OCWD Water Recycling Project Receives Prop. 1 Funding


$9.1 million in competitive Proposition 1 funding will go toward a critical Orange County Water District (OCWD; the District) water recycling project, the Mid Basin Centennial Park Injection (MBI) Project. The project will provide multiple water recycling benefits to the Orange County region while also addressing statewide priorities.

The 2.5 year MBI Project will inject purified water from OCWD’s Groundwater Replenishment System into the principal aquifer of the Orange County Groundwater Basin, providing an additional source of water to replenish it. The basin, managed by OCWD, provides 75 percent of the water supply for 2.5 million people in north and central Orange County. The project construction is taking place in the Santa Ana region of the Orange County Groundwater Basin and is expected to be completed in 2019. It will provide six to 10 million gallons per day of water to fill the groundwater basin, enough water for up to 85,000 people. 

“It’s OCWD’s mission to provide water reliability for the 2.5 million people we serve in north and central Orange County and we try to do this in the most cost-effective manner possible,” said OCWD President Denis Bilodeau. “Our staff works diligently at long-term planning so that we can identify and apply for all possible funding opportunities to help offset project costs. We are very grateful to the State Water Resources Control Board for its support of our project,” he added. 

OCWD submitted a Clean Water State Revolving Fund (SRF) Loan and Proposition 1 Water Recycling Grant Application for the MBI Project to the Division of Financial Assistance at the State Water Resources Control Board in May 2016. Many water and wastewater agencies throughout California were applying for this competitive funding.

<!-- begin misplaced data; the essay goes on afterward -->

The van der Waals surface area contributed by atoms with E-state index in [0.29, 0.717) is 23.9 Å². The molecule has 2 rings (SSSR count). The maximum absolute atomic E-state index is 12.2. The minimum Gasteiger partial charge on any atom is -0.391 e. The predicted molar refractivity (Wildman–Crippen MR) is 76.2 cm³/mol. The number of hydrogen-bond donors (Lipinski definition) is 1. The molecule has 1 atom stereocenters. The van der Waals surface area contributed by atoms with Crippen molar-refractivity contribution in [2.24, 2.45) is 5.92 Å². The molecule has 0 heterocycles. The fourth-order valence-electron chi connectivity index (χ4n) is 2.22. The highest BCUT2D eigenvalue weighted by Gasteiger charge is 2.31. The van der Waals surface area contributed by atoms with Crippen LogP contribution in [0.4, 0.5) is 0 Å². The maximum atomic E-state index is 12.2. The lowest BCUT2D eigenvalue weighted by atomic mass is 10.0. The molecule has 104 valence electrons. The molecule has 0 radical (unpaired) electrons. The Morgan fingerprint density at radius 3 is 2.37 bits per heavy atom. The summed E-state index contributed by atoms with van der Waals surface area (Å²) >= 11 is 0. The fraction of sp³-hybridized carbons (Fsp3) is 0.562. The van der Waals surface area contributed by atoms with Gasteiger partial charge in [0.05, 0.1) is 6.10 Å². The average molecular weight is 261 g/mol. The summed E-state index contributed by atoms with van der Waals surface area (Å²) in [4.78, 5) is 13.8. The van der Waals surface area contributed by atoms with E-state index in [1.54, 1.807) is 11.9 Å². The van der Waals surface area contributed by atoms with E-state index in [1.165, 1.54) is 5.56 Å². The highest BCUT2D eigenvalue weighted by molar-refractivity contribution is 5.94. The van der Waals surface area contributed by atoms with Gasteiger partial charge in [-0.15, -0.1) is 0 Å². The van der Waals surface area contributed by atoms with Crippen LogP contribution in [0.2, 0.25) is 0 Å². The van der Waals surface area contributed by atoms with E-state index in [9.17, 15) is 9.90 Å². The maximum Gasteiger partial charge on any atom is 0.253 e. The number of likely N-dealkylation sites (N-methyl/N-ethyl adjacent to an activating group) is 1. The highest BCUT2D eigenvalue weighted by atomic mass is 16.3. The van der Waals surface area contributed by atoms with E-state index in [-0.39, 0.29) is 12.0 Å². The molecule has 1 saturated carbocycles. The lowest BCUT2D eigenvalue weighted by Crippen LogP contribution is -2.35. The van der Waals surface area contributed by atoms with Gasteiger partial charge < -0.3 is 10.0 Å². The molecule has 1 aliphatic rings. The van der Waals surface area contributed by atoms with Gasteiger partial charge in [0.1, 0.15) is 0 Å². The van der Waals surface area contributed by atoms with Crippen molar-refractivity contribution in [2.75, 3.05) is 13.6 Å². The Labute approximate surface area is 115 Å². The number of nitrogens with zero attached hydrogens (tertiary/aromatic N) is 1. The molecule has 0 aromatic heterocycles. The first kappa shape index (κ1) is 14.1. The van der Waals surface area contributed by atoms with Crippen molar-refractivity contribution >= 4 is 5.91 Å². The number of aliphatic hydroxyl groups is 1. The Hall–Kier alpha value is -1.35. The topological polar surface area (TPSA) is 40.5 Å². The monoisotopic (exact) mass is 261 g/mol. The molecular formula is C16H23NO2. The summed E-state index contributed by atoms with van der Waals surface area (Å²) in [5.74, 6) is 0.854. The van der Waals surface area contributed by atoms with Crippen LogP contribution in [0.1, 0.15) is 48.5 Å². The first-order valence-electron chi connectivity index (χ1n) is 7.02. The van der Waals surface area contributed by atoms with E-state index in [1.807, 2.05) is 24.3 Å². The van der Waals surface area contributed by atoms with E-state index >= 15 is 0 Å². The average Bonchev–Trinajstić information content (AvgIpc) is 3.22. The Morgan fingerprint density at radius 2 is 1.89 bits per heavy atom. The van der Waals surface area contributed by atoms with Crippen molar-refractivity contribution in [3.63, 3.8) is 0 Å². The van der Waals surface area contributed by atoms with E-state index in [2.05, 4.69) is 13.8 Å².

“This project is a prime example of what Prop. 1 money was intended for,” said State Water Board Chair Felicia Marcus. “It helps increase local Orange County water supplies using one of our most prized water savings accounts, a groundwater aquifer. This project truly better prepares the region for long-term drought and lessens demand on imported water. These types of projects benefit regions and the overall state,” she added. 

In 2014, California voters approved Proposition 1, the Water Quality, Supply and Infrastructure Improvement Act of 2014. Proposition 1 authorized $7.5 billion in general obligation bonds intended to provide significant investments in the state’s drought-challenged water systems. The funding was to be designated for water projects including surface and groundwater storage, ecosystem and watershed protection and restoration, and drinking water protection. Bond money is generally appropriated to specific state agencies, who distribute it as cost-share grants through a competitive process. The State Water Resources Control Board administers Proposition 1 funds for five programs: small community wastewater, water recycling, drinking water, stormwater, and groundwater sustainability. The Department of Water Resources was also charged with administering Prop. 1 funds.